Then, things changed. MY doe, although still standing in the same spot, stomped her front hoofs on the ground several times. She looked excited, but why? Then she snorted. I could see the steam from her nostrils. What was she doing? Then all of a sudden out of the brush in front of MY doe lumbers out the largest white tail buck I had ever seen. His rack was minimum ten points, one of those racks where the main beams sweep back behind the head with vertical points off the beams like a big comb. His body was huge, well over 200 pounds. He was 50-55 yards away, standing broadside, but out of range. I took my trusty deer caller out of my pocket, "MOO…MOO…MOO". He just looked at me and then looked away, "MOO…MOO…MOO". Nothing. He was interested in something else. He stepped towards MY doe. She immediately jumped 6 feet away from his advances. He was still standing broadside. By this time it was near dark and I knew that if I did not take a shot now I would lose this chance at a deer of a lifetime. Where he was positioned, however, did not give me the clear shot that I wanted. The branches of the tree I was in were in the way allowing me only a 2 foot window to shoot through and would required me to flex my knees a bit to aim and shoot. I never practiced shooting in a crouch, only standing or sitting. I drew back and let my arrow fly. My trajectory was perfect… but ONLY three feet wide. The two deer heard my arrow land in the tall grass, looked in my direction, and then scampered off into the pines.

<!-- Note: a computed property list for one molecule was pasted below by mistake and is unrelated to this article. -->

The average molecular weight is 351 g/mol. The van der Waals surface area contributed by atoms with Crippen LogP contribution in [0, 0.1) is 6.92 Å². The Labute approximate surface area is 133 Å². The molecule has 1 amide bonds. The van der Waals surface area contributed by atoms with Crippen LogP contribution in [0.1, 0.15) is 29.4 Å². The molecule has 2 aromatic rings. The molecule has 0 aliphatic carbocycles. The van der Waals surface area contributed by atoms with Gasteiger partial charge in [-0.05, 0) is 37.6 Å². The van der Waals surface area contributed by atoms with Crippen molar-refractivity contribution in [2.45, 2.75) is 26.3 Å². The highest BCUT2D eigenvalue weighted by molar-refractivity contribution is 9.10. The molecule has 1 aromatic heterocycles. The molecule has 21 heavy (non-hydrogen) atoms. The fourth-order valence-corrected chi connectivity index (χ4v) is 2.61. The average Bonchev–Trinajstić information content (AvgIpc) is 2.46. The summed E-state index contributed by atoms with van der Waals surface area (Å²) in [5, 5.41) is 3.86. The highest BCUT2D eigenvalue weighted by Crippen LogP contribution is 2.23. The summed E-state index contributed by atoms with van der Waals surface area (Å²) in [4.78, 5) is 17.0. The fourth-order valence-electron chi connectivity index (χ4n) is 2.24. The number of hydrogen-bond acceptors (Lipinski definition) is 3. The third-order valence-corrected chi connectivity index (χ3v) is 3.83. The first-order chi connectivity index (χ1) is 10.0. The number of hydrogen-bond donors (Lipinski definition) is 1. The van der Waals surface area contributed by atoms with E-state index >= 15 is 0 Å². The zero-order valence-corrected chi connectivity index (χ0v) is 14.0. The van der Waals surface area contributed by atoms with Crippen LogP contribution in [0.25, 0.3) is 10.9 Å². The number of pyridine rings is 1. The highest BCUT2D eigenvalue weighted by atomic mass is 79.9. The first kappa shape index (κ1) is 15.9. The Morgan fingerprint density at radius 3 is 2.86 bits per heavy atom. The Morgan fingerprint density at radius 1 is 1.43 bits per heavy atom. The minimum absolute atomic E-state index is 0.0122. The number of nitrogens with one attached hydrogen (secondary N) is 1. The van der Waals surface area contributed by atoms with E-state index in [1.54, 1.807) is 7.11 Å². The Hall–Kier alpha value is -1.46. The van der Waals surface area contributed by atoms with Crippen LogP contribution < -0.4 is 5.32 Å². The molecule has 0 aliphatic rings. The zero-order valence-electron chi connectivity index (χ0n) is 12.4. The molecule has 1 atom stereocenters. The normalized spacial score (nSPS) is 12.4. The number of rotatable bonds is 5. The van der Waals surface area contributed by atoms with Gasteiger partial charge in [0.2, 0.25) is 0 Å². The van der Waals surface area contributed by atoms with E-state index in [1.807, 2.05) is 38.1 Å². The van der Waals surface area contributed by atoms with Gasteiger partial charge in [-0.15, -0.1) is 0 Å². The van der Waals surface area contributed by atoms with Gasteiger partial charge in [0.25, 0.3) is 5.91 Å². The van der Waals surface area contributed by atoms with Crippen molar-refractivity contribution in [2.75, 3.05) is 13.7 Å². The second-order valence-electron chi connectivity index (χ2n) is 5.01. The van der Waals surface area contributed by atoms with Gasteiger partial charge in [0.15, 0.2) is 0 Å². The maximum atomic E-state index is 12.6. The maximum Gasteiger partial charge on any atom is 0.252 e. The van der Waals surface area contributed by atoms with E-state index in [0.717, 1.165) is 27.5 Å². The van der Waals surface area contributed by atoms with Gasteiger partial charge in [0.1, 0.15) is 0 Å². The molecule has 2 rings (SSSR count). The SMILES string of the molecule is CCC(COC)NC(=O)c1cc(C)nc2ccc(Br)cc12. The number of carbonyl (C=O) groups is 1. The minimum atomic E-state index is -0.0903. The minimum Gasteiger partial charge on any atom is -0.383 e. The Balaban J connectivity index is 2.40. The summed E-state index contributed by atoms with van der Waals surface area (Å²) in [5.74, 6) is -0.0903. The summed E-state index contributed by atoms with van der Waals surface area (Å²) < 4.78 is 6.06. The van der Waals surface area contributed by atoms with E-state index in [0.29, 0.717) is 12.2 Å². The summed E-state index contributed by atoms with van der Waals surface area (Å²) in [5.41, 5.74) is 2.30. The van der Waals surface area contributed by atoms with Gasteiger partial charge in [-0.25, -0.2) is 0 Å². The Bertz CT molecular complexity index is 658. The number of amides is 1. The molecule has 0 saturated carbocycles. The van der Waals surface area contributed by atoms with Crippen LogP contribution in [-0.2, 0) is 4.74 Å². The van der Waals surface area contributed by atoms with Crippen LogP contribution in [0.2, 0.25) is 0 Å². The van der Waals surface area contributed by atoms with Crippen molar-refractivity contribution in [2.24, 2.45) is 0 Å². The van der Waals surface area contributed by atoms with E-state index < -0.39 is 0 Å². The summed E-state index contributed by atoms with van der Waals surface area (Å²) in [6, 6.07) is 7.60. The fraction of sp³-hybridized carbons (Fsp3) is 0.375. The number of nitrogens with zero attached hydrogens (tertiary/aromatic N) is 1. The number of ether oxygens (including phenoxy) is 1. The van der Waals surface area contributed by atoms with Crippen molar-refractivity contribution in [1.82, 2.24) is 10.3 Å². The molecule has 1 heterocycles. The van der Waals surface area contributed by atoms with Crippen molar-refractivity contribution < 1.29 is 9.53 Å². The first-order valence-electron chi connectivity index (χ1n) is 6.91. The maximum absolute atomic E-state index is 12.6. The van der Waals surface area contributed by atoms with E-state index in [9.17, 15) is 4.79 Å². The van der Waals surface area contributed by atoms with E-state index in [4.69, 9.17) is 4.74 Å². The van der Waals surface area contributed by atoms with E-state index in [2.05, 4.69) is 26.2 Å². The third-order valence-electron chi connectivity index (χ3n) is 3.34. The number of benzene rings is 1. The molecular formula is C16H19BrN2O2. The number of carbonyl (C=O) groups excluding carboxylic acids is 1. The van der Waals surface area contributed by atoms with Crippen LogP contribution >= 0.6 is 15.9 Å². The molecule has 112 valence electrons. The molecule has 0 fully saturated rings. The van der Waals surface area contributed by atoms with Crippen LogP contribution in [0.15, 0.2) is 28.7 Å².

A long hike, four tiring hours in a tree stand, soaking wet, freezing, and missing a trophy deer? Is it all worth it? I'm going next weekend!